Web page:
The Wire accorded some attention to the event, providing a fairly comprehensive report-as-wrap once it had concluded (‘Mohan Bhagwat Goes All out to Portray RSS as an Inclusive, Evolving Organisation’, September 19). More importantly, it offered a deconstruction of the Sangh, how this was a “strenuous bid to seek legitimacy for an organisation which has had a shadowy and murky past, whose activities have been banned at least four times since India became independent.” The same piece goes on to call out the lie of “majority victimhood” that continues to be perpetrated by RSS affiliates (‘Mr Bhagwat, Proof of the Pudding Will Lie in the Eating’, September 19). The article, ‘There Is No Nuance in Mohan Bhagwat’s Statements on Hindu Rashtra and Muslims’ (September 19), underlines that there can be escaping the logic of the Sangh’s basic shibboleths. V.D. Savarkar’s words about Muslims: “For though Hindusthan to them is Fatherland as to any other Hindu yet it is not to them a holy land too. Their holy land is far off in Arabia or Palestine”, the writer points out, is an idea that “runs counter to the Indian constitution and the fundamental precepts of a democratic republic.”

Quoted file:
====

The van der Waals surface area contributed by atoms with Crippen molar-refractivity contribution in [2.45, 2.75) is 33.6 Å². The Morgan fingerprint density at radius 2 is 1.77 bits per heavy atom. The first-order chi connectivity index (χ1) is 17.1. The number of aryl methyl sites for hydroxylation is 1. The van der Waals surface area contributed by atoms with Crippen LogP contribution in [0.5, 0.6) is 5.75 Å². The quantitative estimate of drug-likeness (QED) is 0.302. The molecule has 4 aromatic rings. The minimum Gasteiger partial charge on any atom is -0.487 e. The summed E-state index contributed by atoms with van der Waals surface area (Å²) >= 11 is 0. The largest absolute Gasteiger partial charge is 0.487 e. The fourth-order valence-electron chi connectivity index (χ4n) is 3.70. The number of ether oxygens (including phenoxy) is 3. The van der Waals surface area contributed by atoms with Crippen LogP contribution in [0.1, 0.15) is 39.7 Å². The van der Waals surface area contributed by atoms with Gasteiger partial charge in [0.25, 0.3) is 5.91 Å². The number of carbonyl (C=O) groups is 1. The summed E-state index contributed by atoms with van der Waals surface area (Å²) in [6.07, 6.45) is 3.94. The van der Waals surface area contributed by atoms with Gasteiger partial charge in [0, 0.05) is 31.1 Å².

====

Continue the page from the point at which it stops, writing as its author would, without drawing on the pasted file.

What Bhagwat attempted, and successfully at that going by the general media reception to his words, was to present such toxic ideas in soft focus – “Hindu Rashtra doesn’t mean there’s no place for Muslims. The day it is said so, it won’t be Hindutva any more”. He even appeared willing to discard concepts put forward by Sangh icons like M.S. Golwalkar that were not “eternally valid”.